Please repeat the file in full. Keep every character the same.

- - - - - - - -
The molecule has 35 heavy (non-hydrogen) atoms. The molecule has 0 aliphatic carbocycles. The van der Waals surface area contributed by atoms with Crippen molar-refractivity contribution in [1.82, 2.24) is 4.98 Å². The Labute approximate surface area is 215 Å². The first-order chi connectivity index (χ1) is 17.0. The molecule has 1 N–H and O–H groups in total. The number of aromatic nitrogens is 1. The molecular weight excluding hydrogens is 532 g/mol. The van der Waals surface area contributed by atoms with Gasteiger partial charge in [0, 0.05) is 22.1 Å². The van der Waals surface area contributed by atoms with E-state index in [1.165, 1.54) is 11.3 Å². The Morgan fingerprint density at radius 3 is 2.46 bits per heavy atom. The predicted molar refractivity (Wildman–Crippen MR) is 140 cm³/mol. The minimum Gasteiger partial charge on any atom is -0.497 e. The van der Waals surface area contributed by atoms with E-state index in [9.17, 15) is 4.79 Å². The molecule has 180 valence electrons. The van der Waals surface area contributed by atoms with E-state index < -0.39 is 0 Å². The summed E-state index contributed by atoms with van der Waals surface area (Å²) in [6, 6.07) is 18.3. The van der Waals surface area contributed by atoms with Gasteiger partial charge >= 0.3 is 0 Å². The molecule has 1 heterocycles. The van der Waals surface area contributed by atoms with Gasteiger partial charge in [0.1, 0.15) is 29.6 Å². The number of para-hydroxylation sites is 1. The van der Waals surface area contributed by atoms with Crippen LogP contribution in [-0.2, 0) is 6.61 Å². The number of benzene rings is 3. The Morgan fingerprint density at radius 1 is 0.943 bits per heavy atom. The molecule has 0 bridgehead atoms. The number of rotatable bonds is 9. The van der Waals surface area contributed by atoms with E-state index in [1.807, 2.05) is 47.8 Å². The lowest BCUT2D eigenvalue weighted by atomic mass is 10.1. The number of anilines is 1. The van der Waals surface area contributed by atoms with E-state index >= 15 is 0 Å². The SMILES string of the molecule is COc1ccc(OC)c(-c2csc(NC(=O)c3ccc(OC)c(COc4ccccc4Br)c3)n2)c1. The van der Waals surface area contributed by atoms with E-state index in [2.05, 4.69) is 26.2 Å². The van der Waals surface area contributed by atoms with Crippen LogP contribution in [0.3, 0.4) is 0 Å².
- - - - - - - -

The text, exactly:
The molecule has 35 heavy (non-hydrogen) atoms. The molecule has 0 aliphatic carbocycles. The van der Waals surface area contributed by atoms with Crippen molar-refractivity contribution in [1.82, 2.24) is 4.98 Å². The Labute approximate surface area is 215 Å². The first-order chi connectivity index (χ1) is 17.0. The molecule has 1 N–H and O–H groups in total. The number of aromatic nitrogens is 1. The molecular weight excluding hydrogens is 532 g/mol. The van der Waals surface area contributed by atoms with Gasteiger partial charge in [0, 0.05) is 22.1 Å². The van der Waals surface area contributed by atoms with E-state index in [1.165, 1.54) is 11.3 Å². The Morgan fingerprint density at radius 3 is 2.46 bits per heavy atom. The predicted molar refractivity (Wildman–Crippen MR) is 140 cm³/mol. The minimum Gasteiger partial charge on any atom is -0.497 e. The van der Waals surface area contributed by atoms with E-state index in [9.17, 15) is 4.79 Å². The molecule has 180 valence electrons. The van der Waals surface area contributed by atoms with E-state index < -0.39 is 0 Å². The summed E-state index contributed by atoms with van der Waals surface area (Å²) in [6, 6.07) is 18.3. The van der Waals surface area contributed by atoms with Gasteiger partial charge >= 0.3 is 0 Å². The molecule has 1 heterocycles. The van der Waals surface area contributed by atoms with Gasteiger partial charge in [0.1, 0.15) is 29.6 Å². The number of para-hydroxylation sites is 1. The van der Waals surface area contributed by atoms with Crippen LogP contribution in [-0.2, 0) is 6.61 Å². The number of benzene rings is 3. The Morgan fingerprint density at radius 1 is 0.943 bits per heavy atom. The molecule has 0 bridgehead atoms. The number of rotatable bonds is 9. The van der Waals surface area contributed by atoms with E-state index in [1.807, 2.05) is 47.8 Å². The lowest BCUT2D eigenvalue weighted by atomic mass is 10.1. The number of anilines is 1. The van der Waals surface area contributed by atoms with E-state index >= 15 is 0 Å². The SMILES string of the molecule is COc1ccc(OC)c(-c2csc(NC(=O)c3ccc(OC)c(COc4ccccc4Br)c3)n2)c1. The van der Waals surface area contributed by atoms with E-state index in [2.05, 4.69) is 26.2 Å². The van der Waals surface area contributed by atoms with Crippen LogP contribution in [0.3, 0.4) is 0 Å².